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Reconsidering Japan’s Plant Patent Movement: National Histories, Colonial Legacies, and Transpacific Dynamics
4 April @ 2:30 pm - 3:30 pm
Presented by Kjell Ericson from Kyoto University.
A movement calling for plants to be treated as patentable inventions emerged in 1970s Japan. Among the loudest proponents of reform were people who had long engaged in the breeding and propagation of fruits and flowers, in certain cases far beyond Japan’s post-1945 borders. My presentation contextualizes the activities of the plant patent movement these breeders and propagators joined.
Although United States plant patent precedents loomed large in Japanese debates, the issue was not simply one of borrowing existing legal frameworks. Rather, ideas of plant patenting were enmeshed in complex histories of migration, settler colonialism, and agricultural improvement. The implementation of a non-patent based Japanese plant variety protection system split opinion within the plant patent movement and contributed to its breakup by the early 1980s. Even so, several of the movement’s former members later became involved in a widely publicized dispute over the patentability of a fruit tree: a peach variety with roots in colonial-era Korea. In tracing Japan’s plant patent movement alongside plants and people in motion, this presentation reconsiders issues of ownership and state power beyond nationally framed histories of plant variety protection alone.
Kjell Ericson is a Program-Specific Senior Lecturer at Kyoto University’s Center for the Promotion of Interdisciplinary Education and Research and teaches history in the Kyoto-Heidelberg Joint Degree in Transcultural Studies (JDTS) Program. His research interests are in histories of environment, technology, and law, in and around the Japanese archipelago. An in-progress monograph project examines Japan’s southern Mie Prefecture, a region that was once the global center of saltwater pearl cultivation. His publications include contributions to multiple edited volumes and research articles in Technology and Culture, Zinbun, and the Journal of the History of Biology.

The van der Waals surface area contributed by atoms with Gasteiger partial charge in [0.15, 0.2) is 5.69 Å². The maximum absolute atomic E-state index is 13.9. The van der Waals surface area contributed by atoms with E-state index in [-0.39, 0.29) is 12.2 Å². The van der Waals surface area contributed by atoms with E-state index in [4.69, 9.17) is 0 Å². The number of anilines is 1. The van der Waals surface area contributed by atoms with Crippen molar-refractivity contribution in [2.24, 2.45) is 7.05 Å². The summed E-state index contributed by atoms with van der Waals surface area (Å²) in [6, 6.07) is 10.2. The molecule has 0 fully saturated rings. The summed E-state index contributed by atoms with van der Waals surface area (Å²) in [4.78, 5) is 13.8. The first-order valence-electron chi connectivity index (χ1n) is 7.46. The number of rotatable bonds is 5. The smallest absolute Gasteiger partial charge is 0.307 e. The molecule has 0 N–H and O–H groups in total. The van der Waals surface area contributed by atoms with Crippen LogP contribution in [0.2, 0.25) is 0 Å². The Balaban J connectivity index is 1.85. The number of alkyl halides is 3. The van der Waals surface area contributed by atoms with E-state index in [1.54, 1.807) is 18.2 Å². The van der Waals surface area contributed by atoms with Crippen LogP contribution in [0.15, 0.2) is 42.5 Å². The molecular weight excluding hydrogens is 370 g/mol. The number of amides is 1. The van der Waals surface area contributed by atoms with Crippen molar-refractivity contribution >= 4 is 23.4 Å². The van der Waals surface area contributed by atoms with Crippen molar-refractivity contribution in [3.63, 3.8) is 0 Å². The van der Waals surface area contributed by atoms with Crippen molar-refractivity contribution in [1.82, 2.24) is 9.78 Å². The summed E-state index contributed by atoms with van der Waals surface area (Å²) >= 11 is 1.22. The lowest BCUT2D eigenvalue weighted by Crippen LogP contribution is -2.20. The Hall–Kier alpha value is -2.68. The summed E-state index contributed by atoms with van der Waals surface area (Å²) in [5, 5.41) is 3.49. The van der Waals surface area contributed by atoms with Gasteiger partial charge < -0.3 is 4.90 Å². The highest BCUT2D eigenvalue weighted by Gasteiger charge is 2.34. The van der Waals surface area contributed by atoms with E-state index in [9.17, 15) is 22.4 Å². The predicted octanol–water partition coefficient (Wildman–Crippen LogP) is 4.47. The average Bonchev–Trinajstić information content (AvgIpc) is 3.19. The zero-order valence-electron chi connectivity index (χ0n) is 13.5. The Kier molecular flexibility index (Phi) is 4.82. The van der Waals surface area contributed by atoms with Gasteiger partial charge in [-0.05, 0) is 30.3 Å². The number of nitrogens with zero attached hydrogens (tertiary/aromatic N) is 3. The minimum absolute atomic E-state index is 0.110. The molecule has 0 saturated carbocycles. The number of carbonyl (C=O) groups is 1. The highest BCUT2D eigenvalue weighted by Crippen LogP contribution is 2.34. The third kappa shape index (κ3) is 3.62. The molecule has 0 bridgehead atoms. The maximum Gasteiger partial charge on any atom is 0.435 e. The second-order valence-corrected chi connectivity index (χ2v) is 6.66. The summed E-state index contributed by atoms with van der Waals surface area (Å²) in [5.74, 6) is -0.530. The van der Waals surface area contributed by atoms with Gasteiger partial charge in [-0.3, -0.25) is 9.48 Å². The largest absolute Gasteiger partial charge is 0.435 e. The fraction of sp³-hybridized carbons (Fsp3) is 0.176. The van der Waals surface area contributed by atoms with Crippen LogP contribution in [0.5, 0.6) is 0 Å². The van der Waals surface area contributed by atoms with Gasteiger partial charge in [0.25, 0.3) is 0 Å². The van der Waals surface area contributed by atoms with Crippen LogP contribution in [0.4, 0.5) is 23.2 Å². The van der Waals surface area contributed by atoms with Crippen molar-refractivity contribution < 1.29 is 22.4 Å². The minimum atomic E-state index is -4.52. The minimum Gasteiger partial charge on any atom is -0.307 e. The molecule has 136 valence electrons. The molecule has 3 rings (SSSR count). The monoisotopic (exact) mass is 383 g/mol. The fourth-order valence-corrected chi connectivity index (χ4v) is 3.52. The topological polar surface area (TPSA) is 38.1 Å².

About People, Plants and the Law Online Lecture Series
The People, Plants, and the Law lecture series explores the legal and lively entanglements of human and botanical worlds.
Today people engage with and relate to plants in diverse and sometimes divergent ways. Seeds—and the plants that they produce—may be receptacles of memory, sacred forms of sustenance, or sites of resistance in struggles over food sovereignty. Simultaneously, they may be repositories of gene sequences, Indigenous knowledge, bulk commodities, or key components of economic development projects and food security programs.
This lecture series explores the special role of the law in shaping these different engagements, whether in farmers’ fields, scientific laboratories, international markets, or elsewhere.